|Term life insurance vs. mortgage life insurance|
|Feature||Term Life Insurance||Mortgage Life Insurance|
|Amount of coverage||Any amount||Usually your mortgage principal, which decreases as the loan is paid off|
|Length of coverage||Usually 10 to 30 years||Your mortgage length|
|Beneficiary||Your choice||Usually your mortgage lien holder|
|How death benefits are paid||Your death||Sometimes accidental death|
|Underwriting||Often requires a health screening||No medical exam required|
How to use term life insurance to protect your mortgage
When you buy term life insurance, you get to choose a coverage amount and term length that meet your family’s needs. If mortgage protection is your primary goal, choose a coverage amount that would pay off your mortgage and a term length that’s at least as long as the life of your home loan. For example, if you owe $250,000 on a 30-year mortgage, then a policy in that amount would likely fit your needs.
But for most families, there’s more financial protection needed than merely an amount that covers your mortgage. You should consider income replacement for both spouses, day-to-day bills, and the cost of childcare and your children’s education… to name a few of our many financial responsibilities.
Flexibility is one of the significant benefits of a term life insurance policy. You can purchase coverage that not only helps protect your family from needing to pay off a mortgage without you but can also help ease the financial burden of day-to-day life.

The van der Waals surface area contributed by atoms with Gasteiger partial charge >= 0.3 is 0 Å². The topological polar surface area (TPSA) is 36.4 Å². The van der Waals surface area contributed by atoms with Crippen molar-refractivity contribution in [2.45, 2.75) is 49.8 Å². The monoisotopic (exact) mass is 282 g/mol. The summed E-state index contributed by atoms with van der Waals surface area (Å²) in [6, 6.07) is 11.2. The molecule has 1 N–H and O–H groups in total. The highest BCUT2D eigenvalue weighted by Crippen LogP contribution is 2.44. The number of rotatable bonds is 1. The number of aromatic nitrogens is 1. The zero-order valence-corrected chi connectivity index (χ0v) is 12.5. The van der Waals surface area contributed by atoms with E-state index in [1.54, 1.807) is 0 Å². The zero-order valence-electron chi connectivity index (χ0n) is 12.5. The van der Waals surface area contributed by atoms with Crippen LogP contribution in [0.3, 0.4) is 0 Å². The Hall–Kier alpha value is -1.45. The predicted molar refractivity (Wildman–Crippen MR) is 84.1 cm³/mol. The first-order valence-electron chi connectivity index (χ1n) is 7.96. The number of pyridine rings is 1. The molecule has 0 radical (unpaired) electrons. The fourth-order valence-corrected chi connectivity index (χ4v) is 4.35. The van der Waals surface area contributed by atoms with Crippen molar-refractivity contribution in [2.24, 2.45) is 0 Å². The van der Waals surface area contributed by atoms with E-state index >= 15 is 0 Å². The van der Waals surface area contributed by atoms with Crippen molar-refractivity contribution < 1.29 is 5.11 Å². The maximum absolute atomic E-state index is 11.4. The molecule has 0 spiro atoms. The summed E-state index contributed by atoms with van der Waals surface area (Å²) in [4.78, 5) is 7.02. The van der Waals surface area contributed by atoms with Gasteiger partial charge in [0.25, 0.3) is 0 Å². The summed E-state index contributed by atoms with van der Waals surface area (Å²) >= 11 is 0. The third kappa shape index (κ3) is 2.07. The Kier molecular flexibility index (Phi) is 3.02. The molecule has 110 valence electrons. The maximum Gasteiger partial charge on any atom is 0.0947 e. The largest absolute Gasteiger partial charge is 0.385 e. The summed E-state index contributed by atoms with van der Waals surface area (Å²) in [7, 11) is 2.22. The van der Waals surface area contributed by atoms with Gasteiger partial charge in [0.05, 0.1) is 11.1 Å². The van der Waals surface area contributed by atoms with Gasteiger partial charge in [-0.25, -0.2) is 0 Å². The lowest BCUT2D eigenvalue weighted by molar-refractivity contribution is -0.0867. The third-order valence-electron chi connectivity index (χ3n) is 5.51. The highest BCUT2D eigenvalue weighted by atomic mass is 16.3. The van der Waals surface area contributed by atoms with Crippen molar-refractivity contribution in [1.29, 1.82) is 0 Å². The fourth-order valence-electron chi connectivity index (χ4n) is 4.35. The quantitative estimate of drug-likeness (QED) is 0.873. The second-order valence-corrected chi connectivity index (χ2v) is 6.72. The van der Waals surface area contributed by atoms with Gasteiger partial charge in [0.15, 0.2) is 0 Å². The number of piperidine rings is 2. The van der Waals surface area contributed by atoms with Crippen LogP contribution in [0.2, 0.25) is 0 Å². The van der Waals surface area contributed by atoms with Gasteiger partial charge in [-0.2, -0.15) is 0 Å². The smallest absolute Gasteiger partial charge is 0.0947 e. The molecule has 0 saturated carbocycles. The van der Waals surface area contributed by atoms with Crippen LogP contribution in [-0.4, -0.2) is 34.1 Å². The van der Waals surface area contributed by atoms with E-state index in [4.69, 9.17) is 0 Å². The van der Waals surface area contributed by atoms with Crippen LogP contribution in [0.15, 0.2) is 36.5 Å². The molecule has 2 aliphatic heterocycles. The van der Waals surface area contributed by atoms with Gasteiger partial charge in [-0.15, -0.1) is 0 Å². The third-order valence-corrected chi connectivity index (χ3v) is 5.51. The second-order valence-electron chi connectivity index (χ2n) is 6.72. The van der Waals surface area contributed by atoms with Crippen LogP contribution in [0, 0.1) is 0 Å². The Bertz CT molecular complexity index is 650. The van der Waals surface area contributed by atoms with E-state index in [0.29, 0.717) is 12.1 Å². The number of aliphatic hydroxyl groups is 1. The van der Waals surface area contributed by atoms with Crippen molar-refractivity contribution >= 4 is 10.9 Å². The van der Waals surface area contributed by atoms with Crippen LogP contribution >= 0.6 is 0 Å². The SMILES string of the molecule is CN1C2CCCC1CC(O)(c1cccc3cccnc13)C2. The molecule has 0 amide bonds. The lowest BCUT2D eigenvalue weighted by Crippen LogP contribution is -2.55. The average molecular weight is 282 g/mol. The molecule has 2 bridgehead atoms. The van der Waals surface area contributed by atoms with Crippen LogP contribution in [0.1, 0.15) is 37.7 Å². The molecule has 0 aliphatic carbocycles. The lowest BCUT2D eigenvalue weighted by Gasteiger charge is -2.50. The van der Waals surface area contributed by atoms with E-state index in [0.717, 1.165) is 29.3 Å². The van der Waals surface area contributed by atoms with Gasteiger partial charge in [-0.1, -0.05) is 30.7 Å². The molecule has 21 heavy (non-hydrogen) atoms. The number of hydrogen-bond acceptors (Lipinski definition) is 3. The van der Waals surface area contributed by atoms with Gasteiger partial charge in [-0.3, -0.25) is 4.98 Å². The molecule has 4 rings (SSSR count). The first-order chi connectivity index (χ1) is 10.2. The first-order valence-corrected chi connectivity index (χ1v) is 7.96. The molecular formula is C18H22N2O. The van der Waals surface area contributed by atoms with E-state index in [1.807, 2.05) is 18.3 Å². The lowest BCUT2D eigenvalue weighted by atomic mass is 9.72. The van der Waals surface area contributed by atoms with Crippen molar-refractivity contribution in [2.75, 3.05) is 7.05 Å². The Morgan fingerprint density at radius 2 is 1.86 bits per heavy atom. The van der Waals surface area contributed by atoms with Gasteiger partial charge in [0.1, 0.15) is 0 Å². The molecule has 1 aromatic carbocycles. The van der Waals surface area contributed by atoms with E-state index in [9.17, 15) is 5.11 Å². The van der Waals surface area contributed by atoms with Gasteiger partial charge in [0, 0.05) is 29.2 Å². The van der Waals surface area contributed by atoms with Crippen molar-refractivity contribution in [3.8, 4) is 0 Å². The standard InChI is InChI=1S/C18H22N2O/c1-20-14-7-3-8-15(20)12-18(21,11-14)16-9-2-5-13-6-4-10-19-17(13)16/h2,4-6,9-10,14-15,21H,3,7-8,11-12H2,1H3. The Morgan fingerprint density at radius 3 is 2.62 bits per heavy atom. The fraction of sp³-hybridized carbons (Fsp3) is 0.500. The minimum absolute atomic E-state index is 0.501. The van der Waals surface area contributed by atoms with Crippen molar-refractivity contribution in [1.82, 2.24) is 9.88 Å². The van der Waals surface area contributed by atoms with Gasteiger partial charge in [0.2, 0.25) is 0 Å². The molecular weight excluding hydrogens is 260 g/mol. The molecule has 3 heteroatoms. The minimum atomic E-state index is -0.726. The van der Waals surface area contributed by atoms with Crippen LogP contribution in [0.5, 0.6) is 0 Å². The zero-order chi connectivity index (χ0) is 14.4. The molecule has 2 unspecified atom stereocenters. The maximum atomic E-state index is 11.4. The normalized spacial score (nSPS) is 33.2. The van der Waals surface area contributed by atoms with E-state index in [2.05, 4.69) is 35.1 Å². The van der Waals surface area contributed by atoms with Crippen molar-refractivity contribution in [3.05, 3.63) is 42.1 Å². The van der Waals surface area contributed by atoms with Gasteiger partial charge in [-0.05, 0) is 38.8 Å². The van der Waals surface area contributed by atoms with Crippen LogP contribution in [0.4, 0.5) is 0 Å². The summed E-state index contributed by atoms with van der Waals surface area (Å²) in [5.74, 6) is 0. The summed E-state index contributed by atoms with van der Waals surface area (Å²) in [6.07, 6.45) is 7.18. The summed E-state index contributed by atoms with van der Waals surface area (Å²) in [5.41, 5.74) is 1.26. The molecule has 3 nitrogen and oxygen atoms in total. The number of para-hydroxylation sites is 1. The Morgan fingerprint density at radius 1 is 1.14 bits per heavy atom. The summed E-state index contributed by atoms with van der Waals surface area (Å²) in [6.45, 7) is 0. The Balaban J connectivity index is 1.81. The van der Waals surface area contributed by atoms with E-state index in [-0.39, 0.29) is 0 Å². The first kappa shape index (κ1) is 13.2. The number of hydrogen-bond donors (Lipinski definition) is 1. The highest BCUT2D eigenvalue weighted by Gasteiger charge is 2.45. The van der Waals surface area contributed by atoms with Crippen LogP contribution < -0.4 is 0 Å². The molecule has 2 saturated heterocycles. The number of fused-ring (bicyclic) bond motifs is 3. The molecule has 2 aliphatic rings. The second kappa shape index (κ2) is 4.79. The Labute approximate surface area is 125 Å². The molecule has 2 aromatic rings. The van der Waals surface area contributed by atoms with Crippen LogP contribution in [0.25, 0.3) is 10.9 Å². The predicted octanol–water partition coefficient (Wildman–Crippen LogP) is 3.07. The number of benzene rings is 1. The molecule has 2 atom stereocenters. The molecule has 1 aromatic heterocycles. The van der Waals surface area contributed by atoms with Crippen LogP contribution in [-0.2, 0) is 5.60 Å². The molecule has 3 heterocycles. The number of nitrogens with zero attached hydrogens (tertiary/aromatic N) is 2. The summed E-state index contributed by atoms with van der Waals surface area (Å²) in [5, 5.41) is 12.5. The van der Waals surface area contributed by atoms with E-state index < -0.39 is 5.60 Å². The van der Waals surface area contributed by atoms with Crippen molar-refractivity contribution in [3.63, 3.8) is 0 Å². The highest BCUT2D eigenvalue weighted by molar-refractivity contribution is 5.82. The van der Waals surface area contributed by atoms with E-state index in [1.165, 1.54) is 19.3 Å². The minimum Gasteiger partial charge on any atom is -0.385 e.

Not sure how much is needed for “day-to-day” life? No problem. A life insurance calculator can look at your income, family structure and debts to help you determine the right policy for your needs.
How much should term life insurance cost?
The younger and healthier you are, the more affordable your term life coverage will be.
For example, a 30-year-old man in excellent health can purchase a 30-year, $250,000 policy starting at $27 per month. Prices will vary based on your age, health, term length and policy amount, but, for the most part, it’s much more affordable than a mortgage life insurance policy is. And, that coverage will remain the same over the course of the 10, 15, 20 or 30 years you choose.